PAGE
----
The confusing process of obtaining and renewing cyber insurance is nothing new to companies and their founders. However, the surge in ransomware attacks and the complex cybersecurity landscape – complicated by the growing adoption of remote work – are giving insurance companies leverage to hike premiums at alarming rates.
Just last quarter, U.S. cyber insurance prices increased 79% from a year earlier, according to Marsh’s Global Insurance Market Index. A recent Forrester survey showed only two in 10 organizations have coverage in excess of $600,000, which was the median ransomware demand amount in 2021. IBM determined the average ransomware attack cost $4.54 million last year, not including the cost of the ransom, and that 83% of the organizations have had more than one data breach.
The frequency of attacks is causing insurers to change their cyber policies, including limiting the amount of coverage they provide, because of the cost of payouts. Companies must now be able to prove that they can prevent or endure a cyberattack to qualify for the type of coverage they seek.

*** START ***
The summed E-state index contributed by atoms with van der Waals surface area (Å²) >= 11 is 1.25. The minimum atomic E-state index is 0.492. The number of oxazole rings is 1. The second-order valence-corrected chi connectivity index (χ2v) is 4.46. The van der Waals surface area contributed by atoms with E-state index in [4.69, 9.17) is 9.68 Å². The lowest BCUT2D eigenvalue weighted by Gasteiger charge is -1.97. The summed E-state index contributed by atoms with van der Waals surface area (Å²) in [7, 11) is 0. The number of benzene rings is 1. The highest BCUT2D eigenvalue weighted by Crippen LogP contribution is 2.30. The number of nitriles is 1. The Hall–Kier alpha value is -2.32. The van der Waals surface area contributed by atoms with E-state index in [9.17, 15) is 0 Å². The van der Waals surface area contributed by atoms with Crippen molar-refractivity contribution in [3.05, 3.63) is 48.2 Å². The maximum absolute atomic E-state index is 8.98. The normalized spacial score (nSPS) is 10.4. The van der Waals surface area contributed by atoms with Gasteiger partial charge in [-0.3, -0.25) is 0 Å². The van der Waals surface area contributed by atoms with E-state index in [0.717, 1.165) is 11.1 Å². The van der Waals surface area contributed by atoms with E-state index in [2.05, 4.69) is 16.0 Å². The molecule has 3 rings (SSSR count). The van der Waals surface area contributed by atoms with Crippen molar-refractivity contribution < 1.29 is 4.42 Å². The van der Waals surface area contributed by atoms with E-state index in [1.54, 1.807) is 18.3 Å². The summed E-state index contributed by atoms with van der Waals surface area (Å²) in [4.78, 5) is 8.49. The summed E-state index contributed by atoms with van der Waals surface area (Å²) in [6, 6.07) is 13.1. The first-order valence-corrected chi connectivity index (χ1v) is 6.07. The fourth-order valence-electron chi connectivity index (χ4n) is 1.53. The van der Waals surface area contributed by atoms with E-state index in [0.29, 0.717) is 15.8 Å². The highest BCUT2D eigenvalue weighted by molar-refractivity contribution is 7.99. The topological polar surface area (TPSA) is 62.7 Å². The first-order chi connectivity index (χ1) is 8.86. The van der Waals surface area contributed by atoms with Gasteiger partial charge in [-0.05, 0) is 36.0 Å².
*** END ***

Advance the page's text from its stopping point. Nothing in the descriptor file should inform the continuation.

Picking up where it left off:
With that, here are three strategies to help you find right the coverage, keep costs affordable, and get approved for coverage you need.
1. Deescalate the top risk: privilege sprawl
Before soliciting cyber insurance quotes, examine several areas of your network security to understand what vulnerabilities exist. Insurers will do just that, so anticipating gaps in your infrastructure, software, and systems will provide you with a clearer idea of what your company needs.
Start with your enterprise network. Who has access and to what degree? Every person who has access to your network provides an attack vector, increasing the possibility of an attacker accessing more data through lateral movement. If an outside agent can gain entry to your network, that person or bot can harvest the most privileged credentials and move between servers and throughout the storage infrastructure while continually exploiting valuable sensitive data. That’s why most insurance audits consider privilege sprawl to be among the top risks. It happens when special rights to a system have been granted to too many people. It impacts the cost of premiums and could even lead to a loss of coverage.